Arizona Legislature Lingo and Abbreviations

3rd Read? Do pass? COW?

What’s really going on at the Legislature?

25th Territorial Legislature Council

The Arizona Legislature has its own lingo and abbreviations. Here is a flow chart we find helpful to track legislation and understand what’s going on during the legislative session and with the introduced bills.

Remember, we have a treasure trove of materials on legislation – including Session Laws from before Statehood, Journals of legislative action for both the House and Senate, introduced bills, and many years of bill files. Contact us for research help!

Arizona State Legislature in session

Legislative process and abbreviations

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Makes sense, right!? This flow chart is a little more advanced than the Schoolhouse Rock “I’m Just a Bill” clip we learned legislative process from as kids!

Here are a few more pictures of our State legislators and staff in action through the years, completing the process outlined above!

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Secretaries or attaches for the Arizona State Legislature
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Arizona State Legislature in session
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Members of the 1912, First State Legislature
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Legislature in session in the Arizona State Capitol

 

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You’re Under Citizen’s Arrest!

Wait, is citizen’s arrest really a thing??

Well, yes. But be careful with that…

Arizona Revised Statutes (A.R.S.) §13-3884 states:

13-3884. Arrest by private person

A private person may make an arrest:

  1. When the person to be arrested has in his presence committed a misdemeanor amounting to a breach of the peace, or a felony.
  2. When a felony has been in fact committed and he has reasonable ground to believe that the person to be arrested has committed it.

So it has to be a misdemeanor that breached the peace or a felony and you know who did it.

I.W.W. Deportations 1917 “Striker Resisting Arrest”

A.R.S. §3889 requires you to announce the arrest…unless you don’t have to:

13-3889. Method of arrest by private person

A private person when making an arrest shall inform the person to be arrested of the intention to arrest him and the cause of the arrest, unless he is then engaged in the commission of an offense, or is pursued immediately after its commission or after an escape, or flees or forcibly resists before the person making the arrest has opportunity so to inform him, or when the giving of such information will imperil the arrest.

Photograph of the fingerprints of Ernesto Miranda from his booking sheet, Phoenix Police, Phoenix (Ariz.)

Clear enough?
No. Not at all.

There’s more:

13-3900. Duty of private person after making arrest

A private person who has made an arrest shall without unnecessary delay take the person arrested before the nearest or most accessible magistrate in the county in which the arrest was made, or deliver him to a peace officer, who shall without unnecessary delay take him before such magistrate. The private person or officer so taking the person arrested before the magistrate shall make before the magistrate a complaint, which shall set forth the facts showing the offense for which the person was arrested. If, however, the officer cannot make the complaint, the private person who delivered the person arrested to the officer shall accompany the officer before the magistrate and shall make to the magistrate the complaint against the person arrested.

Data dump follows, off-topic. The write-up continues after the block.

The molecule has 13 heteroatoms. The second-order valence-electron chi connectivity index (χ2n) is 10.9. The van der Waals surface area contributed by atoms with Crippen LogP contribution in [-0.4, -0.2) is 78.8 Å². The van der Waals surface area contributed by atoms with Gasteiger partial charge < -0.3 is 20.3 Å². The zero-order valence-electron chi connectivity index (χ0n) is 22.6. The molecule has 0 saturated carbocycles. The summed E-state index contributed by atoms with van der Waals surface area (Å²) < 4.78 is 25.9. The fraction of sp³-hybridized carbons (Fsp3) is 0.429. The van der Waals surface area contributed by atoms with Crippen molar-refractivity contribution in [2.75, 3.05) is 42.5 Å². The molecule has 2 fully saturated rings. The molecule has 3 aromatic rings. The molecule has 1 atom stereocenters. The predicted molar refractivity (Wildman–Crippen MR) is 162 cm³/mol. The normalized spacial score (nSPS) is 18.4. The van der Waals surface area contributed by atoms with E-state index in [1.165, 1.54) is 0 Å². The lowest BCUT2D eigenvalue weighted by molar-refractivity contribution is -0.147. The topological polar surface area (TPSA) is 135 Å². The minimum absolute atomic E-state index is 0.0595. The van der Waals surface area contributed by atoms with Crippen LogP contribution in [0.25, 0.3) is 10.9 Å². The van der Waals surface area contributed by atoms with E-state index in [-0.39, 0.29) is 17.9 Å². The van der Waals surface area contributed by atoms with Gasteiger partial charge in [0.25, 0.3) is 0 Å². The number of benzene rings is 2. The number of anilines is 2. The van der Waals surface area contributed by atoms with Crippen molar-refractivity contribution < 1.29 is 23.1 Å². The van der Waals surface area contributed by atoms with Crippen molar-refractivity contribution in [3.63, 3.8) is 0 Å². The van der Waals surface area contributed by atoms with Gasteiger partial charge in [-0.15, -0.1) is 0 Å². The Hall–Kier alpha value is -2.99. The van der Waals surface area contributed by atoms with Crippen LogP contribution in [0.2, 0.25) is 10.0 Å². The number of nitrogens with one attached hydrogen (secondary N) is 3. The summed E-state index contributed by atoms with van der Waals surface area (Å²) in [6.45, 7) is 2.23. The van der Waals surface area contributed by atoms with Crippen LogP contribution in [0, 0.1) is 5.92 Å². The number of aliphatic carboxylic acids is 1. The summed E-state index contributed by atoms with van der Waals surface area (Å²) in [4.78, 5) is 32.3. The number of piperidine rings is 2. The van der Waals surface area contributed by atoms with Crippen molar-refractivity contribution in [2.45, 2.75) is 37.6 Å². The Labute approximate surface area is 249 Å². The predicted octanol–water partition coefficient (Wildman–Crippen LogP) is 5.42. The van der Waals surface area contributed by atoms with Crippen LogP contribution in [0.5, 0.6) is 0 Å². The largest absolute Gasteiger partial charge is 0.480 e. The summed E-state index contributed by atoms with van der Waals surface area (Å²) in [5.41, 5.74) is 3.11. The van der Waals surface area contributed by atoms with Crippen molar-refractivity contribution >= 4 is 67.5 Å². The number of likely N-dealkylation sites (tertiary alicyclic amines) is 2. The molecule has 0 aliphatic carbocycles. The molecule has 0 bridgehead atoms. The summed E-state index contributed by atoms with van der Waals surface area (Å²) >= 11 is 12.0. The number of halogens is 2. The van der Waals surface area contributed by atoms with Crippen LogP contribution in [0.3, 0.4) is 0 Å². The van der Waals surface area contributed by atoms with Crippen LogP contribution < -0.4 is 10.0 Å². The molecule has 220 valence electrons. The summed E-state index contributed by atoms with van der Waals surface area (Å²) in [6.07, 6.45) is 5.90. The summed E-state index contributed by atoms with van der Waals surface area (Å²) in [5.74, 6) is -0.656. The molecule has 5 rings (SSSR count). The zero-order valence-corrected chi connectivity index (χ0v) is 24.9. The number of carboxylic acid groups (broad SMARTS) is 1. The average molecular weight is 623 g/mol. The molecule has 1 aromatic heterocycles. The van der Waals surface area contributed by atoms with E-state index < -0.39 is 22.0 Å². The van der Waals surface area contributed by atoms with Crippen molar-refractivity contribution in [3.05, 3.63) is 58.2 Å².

Photograph of a group of prisoners in striped uniforms at the Arizona State Prison in Florence (Ariz.)

So, next you need to take the person you arrested to an officer and explain what happened. Then, you need to explain it to the judge. Apparently you shouldn’t make a citizen’s arrest if you’re in a hurry.

Arizona Code 1939

Or angry.

The Arizona Attorney General interpreted the provisions in Attorney General Opinion I85-048. It concluded that a citizen making an arrest could be charged with a crime or be sued for false arrest, false imprisonment, assault and battery, negligence, and violation of civil rights. The opinion notes that the provisions have been applied to the actions of security guards and law enforcement outside their jurisdiction.

Nevertheless, the provisions remain a part of Arizona law, where they’ve been since 1939 (Arizona Code §44-125). It seems that this law isn’t going anywhere.

 

 

 

Christmas Through The Years in Arizona

How Arizona has celebrated Christmas tells us as much about our state history as it does the holiday’s more universal symbols. A quick tour through our historic newspapers finds stories of church, trees, masquerades, gifts, Santa Claus, and cheer happening in ways that could only take place in our state.

 

Christmas 1920
Bisbee Daily Review, 1920-12-15, CHRISTMAS EDITION

The Weekly Arizona Miner-Prescott-1878

140 years ago, Prescott chronicled a visit from Santa Clause, with gifts for between two and three hundred children. “Some of the older ones also received valuable presents and immediately forgot their childhood days were things of the past,” the Miner reported. The 12th Infantry Band provided music. Among these celebrations, the paper also noted a soldier “partaking of the good things generally yesterday , including egg-nog and perhaps something stronger in the line of ‘O be Joyful’”. He later mistook a private residence for Ft. Whipple and demanded entry.